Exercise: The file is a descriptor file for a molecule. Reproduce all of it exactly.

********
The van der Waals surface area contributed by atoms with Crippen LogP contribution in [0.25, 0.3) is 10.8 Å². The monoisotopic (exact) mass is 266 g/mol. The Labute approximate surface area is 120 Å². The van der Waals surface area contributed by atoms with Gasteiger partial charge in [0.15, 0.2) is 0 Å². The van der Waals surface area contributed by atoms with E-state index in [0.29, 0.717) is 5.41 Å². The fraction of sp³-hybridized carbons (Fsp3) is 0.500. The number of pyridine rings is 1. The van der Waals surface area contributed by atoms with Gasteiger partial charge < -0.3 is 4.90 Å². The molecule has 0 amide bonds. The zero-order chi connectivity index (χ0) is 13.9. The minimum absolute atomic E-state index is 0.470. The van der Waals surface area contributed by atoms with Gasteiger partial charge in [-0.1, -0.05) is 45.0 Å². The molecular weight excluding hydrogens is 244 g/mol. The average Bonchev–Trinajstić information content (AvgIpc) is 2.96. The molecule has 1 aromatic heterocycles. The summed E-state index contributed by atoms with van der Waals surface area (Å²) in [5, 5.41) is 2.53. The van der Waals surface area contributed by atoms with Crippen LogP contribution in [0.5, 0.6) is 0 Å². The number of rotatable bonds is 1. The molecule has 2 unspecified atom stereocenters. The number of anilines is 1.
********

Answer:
The van der Waals surface area contributed by atoms with Crippen LogP contribution in [0.25, 0.3) is 10.8 Å². The monoisotopic (exact) mass is 266 g/mol. The Labute approximate surface area is 120 Å². The van der Waals surface area contributed by atoms with Gasteiger partial charge in [0.15, 0.2) is 0 Å². The van der Waals surface area contributed by atoms with E-state index in [0.29, 0.717) is 5.41 Å². The fraction of sp³-hybridized carbons (Fsp3) is 0.500. The number of pyridine rings is 1. The van der Waals surface area contributed by atoms with Gasteiger partial charge < -0.3 is 4.90 Å². The molecule has 0 amide bonds. The zero-order chi connectivity index (χ0) is 13.9. The minimum absolute atomic E-state index is 0.470. The van der Waals surface area contributed by atoms with Gasteiger partial charge in [-0.1, -0.05) is 45.0 Å². The molecular weight excluding hydrogens is 244 g/mol. The average Bonchev–Trinajstić information content (AvgIpc) is 2.96. The molecule has 1 aromatic heterocycles. The summed E-state index contributed by atoms with van der Waals surface area (Å²) in [5, 5.41) is 2.53. The van der Waals surface area contributed by atoms with Crippen LogP contribution in [0.5, 0.6) is 0 Å². The number of rotatable bonds is 1. The molecule has 2 unspecified atom stereocenters. The number of anilines is 1.